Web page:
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Old 07-28-2014, 05:29 PM   #13
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Spal makes a great fan a lot of LS guys use them when they cut weight and ditch the dual fan setup for a single. There should be couple things you need to research first though.

1) How many CFM is required to keep the jeep happy and cool?
2) How you plan on wiring it.
3) What temperature your jeep ideally runs at

Size 16 pull / Part# 2082 - The Fan Man

The spal fan (not sure if you can find it cheaper somewhere else, your job to look) run at 2470CFM and atleast in that link it is $129. They make a kit that is about $47 185FH 1/2\ - The Fan Man that basically runs the fan based on how hot the jeep gets. You would have to see what temp that kit is set to come on at if you have a specific temperature that you are hoping to keep your jeep at. I know my buddies was 180*

Keep in mind if your jeep likes running at 195 (for example) and you get somethign that kicks on at 160*, you could potentially lose gas mileage as you will not allow the truck to get to temperature and you will run a richer mixture. I don't know how Jeeps are mapped and I don't think anyone actually has access to those tables with a tuner, so I couldn't tell you how much that temp change could impact you.

I would then splice into that kit wiring kit though and run a manual fan switch to the inside cab so that you can flip the fan on when you want to on command. I like doing it this way so that you don't have to worry about forgetting to flip the fan on or if someone else takes your car.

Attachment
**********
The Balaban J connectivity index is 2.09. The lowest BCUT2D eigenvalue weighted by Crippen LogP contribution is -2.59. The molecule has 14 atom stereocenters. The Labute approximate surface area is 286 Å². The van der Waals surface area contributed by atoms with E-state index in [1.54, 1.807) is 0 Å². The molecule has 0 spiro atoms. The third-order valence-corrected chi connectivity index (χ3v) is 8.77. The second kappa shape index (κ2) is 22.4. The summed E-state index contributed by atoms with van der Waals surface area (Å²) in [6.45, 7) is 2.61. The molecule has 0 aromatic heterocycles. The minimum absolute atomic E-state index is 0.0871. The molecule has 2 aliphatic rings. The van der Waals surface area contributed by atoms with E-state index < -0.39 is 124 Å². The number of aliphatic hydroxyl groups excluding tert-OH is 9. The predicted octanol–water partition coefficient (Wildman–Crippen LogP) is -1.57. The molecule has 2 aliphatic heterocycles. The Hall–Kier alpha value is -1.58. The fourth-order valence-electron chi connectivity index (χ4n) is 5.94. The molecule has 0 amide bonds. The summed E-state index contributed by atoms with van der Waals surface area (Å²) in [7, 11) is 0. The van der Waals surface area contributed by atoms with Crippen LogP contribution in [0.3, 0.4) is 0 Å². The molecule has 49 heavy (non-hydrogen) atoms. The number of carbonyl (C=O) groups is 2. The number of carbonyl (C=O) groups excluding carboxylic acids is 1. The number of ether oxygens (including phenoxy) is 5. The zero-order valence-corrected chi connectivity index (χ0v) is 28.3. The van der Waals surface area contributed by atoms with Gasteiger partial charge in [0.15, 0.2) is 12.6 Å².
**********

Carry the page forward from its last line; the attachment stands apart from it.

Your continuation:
Another option you can look into that appears to be a popular and cheap way of doing this is the taurus fans. I've briefly read about them, not sure how well they perform as I havent been able to find their CFM rating yet.

Whether or not it is a good idea depends on the usage of the vehicle- yes you'll free up some horsepower and add a tiny bit of fuel efficiency to your vehicle, but really, to get the full benefit of the fans you would want an electric water pump to go along with it and allow you to bring the truck to ambient temps within a minute or less.
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Old 07-28-2014, 06:50 PM   #14
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The Tarus fan CFM is up there (5.0 Mustang guy here) and is used a lot. CFM is close second to the Mark VIII which I have. There are sites with the CFM ratings.

Now does the Jeep need all that flow, n. And these two fans have a very high current draw. You need a soft start controller.
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Old 07-29-2014, 09:14 AM   #15
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Question It's GONE!

fourwheeler.com was the site claiming gains from the fan swap.... and now that part of the article is missing.... ....so I sent JP Magazine a message....

Quote:
In the 'Jeep 4.0L Myth Busting - True Lies' article, (found here: Jeep 4.0L Myth Busting True Lies - Jp Magazine) Christian Hazel and Pete Trasborg write about replacing the mechanical fan with an electrical fan, and the gain in HP and MPG. The section on the fan swap is now missing. Why? In the article they were in favor of the swap; has that view now changed?